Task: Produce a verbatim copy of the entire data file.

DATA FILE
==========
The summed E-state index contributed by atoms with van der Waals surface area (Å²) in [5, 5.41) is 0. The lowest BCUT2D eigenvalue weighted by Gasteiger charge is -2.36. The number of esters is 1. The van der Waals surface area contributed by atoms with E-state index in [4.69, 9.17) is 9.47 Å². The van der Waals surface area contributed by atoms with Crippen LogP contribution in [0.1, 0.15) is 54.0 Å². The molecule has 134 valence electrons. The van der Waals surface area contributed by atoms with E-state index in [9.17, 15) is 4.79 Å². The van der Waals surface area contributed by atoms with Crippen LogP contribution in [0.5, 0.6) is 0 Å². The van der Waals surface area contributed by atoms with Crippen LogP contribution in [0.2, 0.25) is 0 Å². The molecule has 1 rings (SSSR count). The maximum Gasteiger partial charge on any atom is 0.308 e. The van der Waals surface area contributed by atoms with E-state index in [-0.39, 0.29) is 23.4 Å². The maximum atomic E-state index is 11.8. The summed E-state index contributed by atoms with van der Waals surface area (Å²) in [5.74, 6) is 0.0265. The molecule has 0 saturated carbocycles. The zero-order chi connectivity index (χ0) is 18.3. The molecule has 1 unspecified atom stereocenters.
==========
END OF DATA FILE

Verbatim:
The summed E-state index contributed by atoms with van der Waals surface area (Å²) in [5, 5.41) is 0. The lowest BCUT2D eigenvalue weighted by Gasteiger charge is -2.36. The number of esters is 1. The van der Waals surface area contributed by atoms with E-state index in [4.69, 9.17) is 9.47 Å². The van der Waals surface area contributed by atoms with Crippen LogP contribution in [0.1, 0.15) is 54.0 Å². The molecule has 134 valence electrons. The van der Waals surface area contributed by atoms with E-state index in [9.17, 15) is 4.79 Å². The van der Waals surface area contributed by atoms with Crippen LogP contribution in [0.5, 0.6) is 0 Å². The van der Waals surface area contributed by atoms with Crippen LogP contribution in [0.2, 0.25) is 0 Å². The molecule has 1 rings (SSSR count). The maximum Gasteiger partial charge on any atom is 0.308 e. The van der Waals surface area contributed by atoms with E-state index in [-0.39, 0.29) is 23.4 Å². The maximum atomic E-state index is 11.8. The summed E-state index contributed by atoms with van der Waals surface area (Å²) in [5.74, 6) is 0.0265. The molecule has 0 saturated carbocycles. The zero-order chi connectivity index (χ0) is 18.3. The molecule has 1 unspecified atom stereocenters.